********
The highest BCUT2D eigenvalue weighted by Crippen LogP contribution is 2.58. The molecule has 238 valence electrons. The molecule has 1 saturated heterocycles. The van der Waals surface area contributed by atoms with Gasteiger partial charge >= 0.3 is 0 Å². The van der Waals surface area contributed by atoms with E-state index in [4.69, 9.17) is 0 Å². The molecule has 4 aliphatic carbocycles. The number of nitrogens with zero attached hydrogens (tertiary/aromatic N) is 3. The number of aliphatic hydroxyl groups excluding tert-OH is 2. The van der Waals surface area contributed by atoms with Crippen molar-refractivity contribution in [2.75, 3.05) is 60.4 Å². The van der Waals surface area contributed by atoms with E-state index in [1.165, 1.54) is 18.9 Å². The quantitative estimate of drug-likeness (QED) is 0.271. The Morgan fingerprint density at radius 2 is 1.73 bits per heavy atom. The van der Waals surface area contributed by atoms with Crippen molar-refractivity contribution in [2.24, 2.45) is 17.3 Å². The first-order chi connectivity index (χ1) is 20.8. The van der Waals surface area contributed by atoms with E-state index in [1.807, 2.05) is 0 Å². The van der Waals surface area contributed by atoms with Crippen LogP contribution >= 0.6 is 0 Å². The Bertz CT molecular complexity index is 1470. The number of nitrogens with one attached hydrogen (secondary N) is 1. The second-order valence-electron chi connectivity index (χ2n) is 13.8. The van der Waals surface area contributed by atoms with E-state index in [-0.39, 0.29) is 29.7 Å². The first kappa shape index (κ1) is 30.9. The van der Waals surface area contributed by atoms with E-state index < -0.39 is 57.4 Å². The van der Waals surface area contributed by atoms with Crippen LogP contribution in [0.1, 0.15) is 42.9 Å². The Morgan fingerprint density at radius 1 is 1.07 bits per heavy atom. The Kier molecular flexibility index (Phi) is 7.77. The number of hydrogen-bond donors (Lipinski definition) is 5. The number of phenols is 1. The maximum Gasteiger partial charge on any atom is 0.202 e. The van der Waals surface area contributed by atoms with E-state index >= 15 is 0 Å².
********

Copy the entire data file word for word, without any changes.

The highest BCUT2D eigenvalue weighted by Crippen LogP contribution is 2.58. The molecule has 238 valence electrons. The molecule has 1 saturated heterocycles. The van der Waals surface area contributed by atoms with Gasteiger partial charge >= 0.3 is 0 Å². The van der Waals surface area contributed by atoms with E-state index in [4.69, 9.17) is 0 Å². The molecule has 4 aliphatic carbocycles. The number of nitrogens with zero attached hydrogens (tertiary/aromatic N) is 3. The number of aliphatic hydroxyl groups excluding tert-OH is 2. The van der Waals surface area contributed by atoms with Crippen molar-refractivity contribution in [2.75, 3.05) is 60.4 Å². The van der Waals surface area contributed by atoms with E-state index in [1.165, 1.54) is 18.9 Å². The quantitative estimate of drug-likeness (QED) is 0.271. The Morgan fingerprint density at radius 2 is 1.73 bits per heavy atom. The van der Waals surface area contributed by atoms with Crippen molar-refractivity contribution in [2.24, 2.45) is 17.3 Å². The first-order chi connectivity index (χ1) is 20.8. The van der Waals surface area contributed by atoms with E-state index in [1.807, 2.05) is 0 Å². The van der Waals surface area contributed by atoms with Crippen LogP contribution >= 0.6 is 0 Å². The Bertz CT molecular complexity index is 1470. The number of nitrogens with one attached hydrogen (secondary N) is 1. The second-order valence-electron chi connectivity index (χ2n) is 13.8. The van der Waals surface area contributed by atoms with E-state index in [-0.39, 0.29) is 29.7 Å². The first kappa shape index (κ1) is 30.9. The van der Waals surface area contributed by atoms with E-state index < -0.39 is 57.4 Å². The van der Waals surface area contributed by atoms with Crippen LogP contribution in [0.1, 0.15) is 42.9 Å². The Morgan fingerprint density at radius 1 is 1.07 bits per heavy atom. The Kier molecular flexibility index (Phi) is 7.77. The number of hydrogen-bond donors (Lipinski definition) is 5. The number of phenols is 1. The maximum Gasteiger partial charge on any atom is 0.202 e. The van der Waals surface area contributed by atoms with E-state index >= 15 is 0 Å².